This Week’s ESSA News: New Online Literacy Program Offers Baltimore Students Personalized Support, Florida Says English Proficiency Tests Are Optional, Arts Education Advocates Call for Post-Pandemic Reset & More

This update on the Every Student Succeeds Act and the education plans now being implemented by states and school districts is produced in partnership with ESSA Essentials, an ongoing series from the Collaborative for Student Success. It’s an offshoot of their ESSA Advance newsletter, which you can sign up for here! (See our recent ESSA updates from previous weeks right here.)

New York and Michigan added their names to the list of states again requesting a waiver of annual assessments required by the Every Student Succeeds Act, citing continued disruption imposed by the pandemic.

While the states join a few others in asking for the tests to be called off, officials in other states are voicing their hope to move forward with tests that they say can deliver data to help them through the worst of their pandemic-related challenges.

In Mississippi and Texas, for example, state officials moved to ease accountability measures typically dependent on test scores, but stated that administering the tests would be useful “to determine how much impact the pandemic has had on learning in schools.”

Beyond issues of testing, student data and accountability systems, here are five of the week’s top developments for how states are implementing (and innovating under) ESSA:

1 Baltimore Schools to Offer Students Personalized Literacy Support Through New Online Program

Reading Plus, an online program that provides “personalized intervention and instruction for students” in reading and literacy, has been approved as a research-backed resource in Baltimore City Public Schools — a district that serves nearly 80,000 students.

The program has achieved the highest level of evidence required by the Every Student Student Succeeds Act, having completed a “well-designed and well-implemented experimental study.” The program claims to be able to help students increase reading proficiency by as much as 2.5 grades in a single academic year.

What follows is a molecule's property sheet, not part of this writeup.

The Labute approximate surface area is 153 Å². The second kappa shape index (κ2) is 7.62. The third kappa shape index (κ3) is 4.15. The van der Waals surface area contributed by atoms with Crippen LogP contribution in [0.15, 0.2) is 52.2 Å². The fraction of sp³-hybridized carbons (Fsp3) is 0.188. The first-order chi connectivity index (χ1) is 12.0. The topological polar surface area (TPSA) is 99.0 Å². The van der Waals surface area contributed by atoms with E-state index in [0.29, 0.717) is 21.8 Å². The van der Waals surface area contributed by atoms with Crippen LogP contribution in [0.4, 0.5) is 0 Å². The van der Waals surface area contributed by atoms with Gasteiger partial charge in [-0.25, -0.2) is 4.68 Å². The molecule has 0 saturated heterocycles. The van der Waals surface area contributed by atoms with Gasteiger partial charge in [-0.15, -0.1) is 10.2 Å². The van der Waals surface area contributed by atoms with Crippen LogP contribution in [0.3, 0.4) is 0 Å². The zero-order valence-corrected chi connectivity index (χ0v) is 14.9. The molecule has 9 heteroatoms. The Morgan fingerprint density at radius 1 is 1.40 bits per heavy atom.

2 Florida Officials Extend English Proficiency Testing Window, Make Test Optional

In an effort to keep the flow of academic data flowing while accommodating the concerns parents have in sending their children to test in-person, Florida education officials announced that the state’s English proficiency exams will be optional this year.

The state’s public school chancellor, Jacob Oliva, urged parents to have students sit for the exams, citing the impact that the lack of data could have on schools’ abilities to meet the needs of more than 265,000 English Learners in the state. To grant additional flexibility, schools will have an additional two months to administer the exam this year.

3 Uber-Like Program Brought Into Spokane, Washington Public Schools to Meet Transportation Needs

HopSkipDrive, a Los Angeles-based transportation service originally started by a group of working mothers, has begun providing services to students in Spokane Public Schools to help meet the challenges of transportation during the pandemic.

“This is part of an ongoing effort of being innovative and efficient, and being good stewards,” Superintendent Adam Swinyard said. The transportation service will particularly benefit students with special education needs, as those associated costs will be covered under ESSA.

4 Conservative Education Leaders Lay Out Vision for Assessments Through COVID-19

The pandemic poses a number of obvious and well-discussed challenges to testing but, according to the Fordham Institute’s Michael Petrilli and the American Enterprise Institute’s Frederick Hess, it also presents “even bigger opportunities.”

In a new essay, Petrilli and Hess lay out five broad principles they believe could help navigate assessments during and beyond the pandemic, including ensuring that testing data become as actionable and agile as possible and to invest the time to fine-tune tests’ role in state and federal accountability systems.

5 New York Advocates Say Pandemic Presents Opportunity to Reprioritize Arts Education

Penny Swift, director of the NYC nonprofit Education Through Music, says that the arts are integral to a “well-rounded education” — echoing the Every Student Succeeds Act of 2015 — and says that the pandemic presents an opportunity to “reprioritize funding for arts education as soon as possible.”

Swift cites research establishing the academic and wellness benefits that quality arts opportunities can have for students, as well as how inequitable access to arts education can provide one depiction of how racial injustice manifests in the nation’s largest school district.

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